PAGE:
On Childhood By Emma Bleker

On Childhood

I remember a puzzle mat
I could not possibly remember
but of which there are no photographs.

I remember a spiral staircase.
Sleepwalking to the bottom and
pissing myself.
The most miraculous thing
about surviving a climb
you do not remember
is that you did not fall.
The body’s instinct, I am told,
is to survive.

I remember the dog we found
near my father’s house.
My sister and I laughed, and loved it,
until we ran too fast
and it mistook play chasing
for something more
and, what began as a gargle,
soon bore teeth.
We did not look it in the eye after that.
We no longer ran down the street.

I remember running away
and sleeping in the tunnel slide
down the street.
I am told it was because
I am stubborn. I am told
there was no fight, and how could I
know? There are no
photographs.

I remember praying
that I could believe in a god.

I remember being told
it was not so bad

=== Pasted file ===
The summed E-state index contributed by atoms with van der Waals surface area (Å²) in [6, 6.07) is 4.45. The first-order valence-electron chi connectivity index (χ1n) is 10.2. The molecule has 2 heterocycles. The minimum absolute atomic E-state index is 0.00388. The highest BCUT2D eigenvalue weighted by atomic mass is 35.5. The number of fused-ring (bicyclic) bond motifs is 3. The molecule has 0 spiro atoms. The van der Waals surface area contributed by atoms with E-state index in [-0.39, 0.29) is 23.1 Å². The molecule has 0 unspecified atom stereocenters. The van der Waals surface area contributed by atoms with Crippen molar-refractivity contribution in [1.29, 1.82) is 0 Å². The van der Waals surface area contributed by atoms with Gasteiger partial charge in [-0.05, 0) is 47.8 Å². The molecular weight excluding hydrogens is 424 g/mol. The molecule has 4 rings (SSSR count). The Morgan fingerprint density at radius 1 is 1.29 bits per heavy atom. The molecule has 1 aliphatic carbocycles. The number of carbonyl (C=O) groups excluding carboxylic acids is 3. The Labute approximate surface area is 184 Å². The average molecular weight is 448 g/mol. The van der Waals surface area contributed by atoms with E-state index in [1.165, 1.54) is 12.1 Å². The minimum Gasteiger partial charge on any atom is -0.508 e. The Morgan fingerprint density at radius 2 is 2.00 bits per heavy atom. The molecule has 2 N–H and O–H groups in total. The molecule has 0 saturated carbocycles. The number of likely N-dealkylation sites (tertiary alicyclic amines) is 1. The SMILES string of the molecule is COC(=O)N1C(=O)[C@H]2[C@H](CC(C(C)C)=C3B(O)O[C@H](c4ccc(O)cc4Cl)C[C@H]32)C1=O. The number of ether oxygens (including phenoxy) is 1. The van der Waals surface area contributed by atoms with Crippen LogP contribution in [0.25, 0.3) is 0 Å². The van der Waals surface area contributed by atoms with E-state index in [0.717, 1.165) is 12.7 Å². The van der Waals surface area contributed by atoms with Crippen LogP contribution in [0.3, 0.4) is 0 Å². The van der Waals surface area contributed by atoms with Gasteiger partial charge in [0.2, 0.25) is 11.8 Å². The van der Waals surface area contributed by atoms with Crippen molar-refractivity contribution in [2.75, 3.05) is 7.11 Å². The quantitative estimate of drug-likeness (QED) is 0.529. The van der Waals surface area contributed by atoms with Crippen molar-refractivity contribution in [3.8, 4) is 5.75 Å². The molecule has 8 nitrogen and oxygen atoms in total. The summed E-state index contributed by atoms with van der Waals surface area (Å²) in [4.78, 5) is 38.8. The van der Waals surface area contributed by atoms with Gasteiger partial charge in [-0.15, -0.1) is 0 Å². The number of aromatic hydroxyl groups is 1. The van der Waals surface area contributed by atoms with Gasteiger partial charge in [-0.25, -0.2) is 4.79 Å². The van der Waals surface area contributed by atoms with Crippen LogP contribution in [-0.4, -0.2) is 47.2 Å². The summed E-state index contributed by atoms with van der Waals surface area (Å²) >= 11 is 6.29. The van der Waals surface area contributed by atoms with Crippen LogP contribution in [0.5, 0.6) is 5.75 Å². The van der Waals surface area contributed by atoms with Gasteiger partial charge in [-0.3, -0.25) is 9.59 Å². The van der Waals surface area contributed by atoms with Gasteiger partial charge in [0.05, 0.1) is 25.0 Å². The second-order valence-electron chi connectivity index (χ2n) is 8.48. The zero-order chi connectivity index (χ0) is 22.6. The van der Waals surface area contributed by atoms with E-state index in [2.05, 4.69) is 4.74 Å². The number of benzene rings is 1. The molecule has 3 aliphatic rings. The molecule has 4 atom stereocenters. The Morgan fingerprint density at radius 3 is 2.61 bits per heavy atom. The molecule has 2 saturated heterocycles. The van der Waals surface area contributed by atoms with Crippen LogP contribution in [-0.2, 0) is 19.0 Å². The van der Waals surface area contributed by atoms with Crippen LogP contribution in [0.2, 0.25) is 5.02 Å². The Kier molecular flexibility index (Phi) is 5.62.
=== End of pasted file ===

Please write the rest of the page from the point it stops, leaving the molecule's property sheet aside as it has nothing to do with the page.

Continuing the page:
and knowing I was being told
my father would die, soon.
I remember holding my brother
close to me and
wondering how hard
skin had to be pushed
before it turned the color growling from
underneath my mother’s foundation.

I remember rainbow sherbert
on the back porch.

I remember my mother telling me
not to go outside.
That she needed to talk to me
about a thing called death
as a round tarp
the size of my dog
was dragged from the yard.

I remember being told
I would grow up,
and waking up this morning.
By Emma Bleker

Biography:

Emma Bleker is a 22 year old writer based out of Virginia. She has previously been published or is forthcoming in Philosophical Idiot, Persephone’s Daughters, Cahoodaloodaling, Yellow Chair Review, Thought Catalog, Rising Phoenix Review, and Skylark Review, among others. She probably wants to be your friend.

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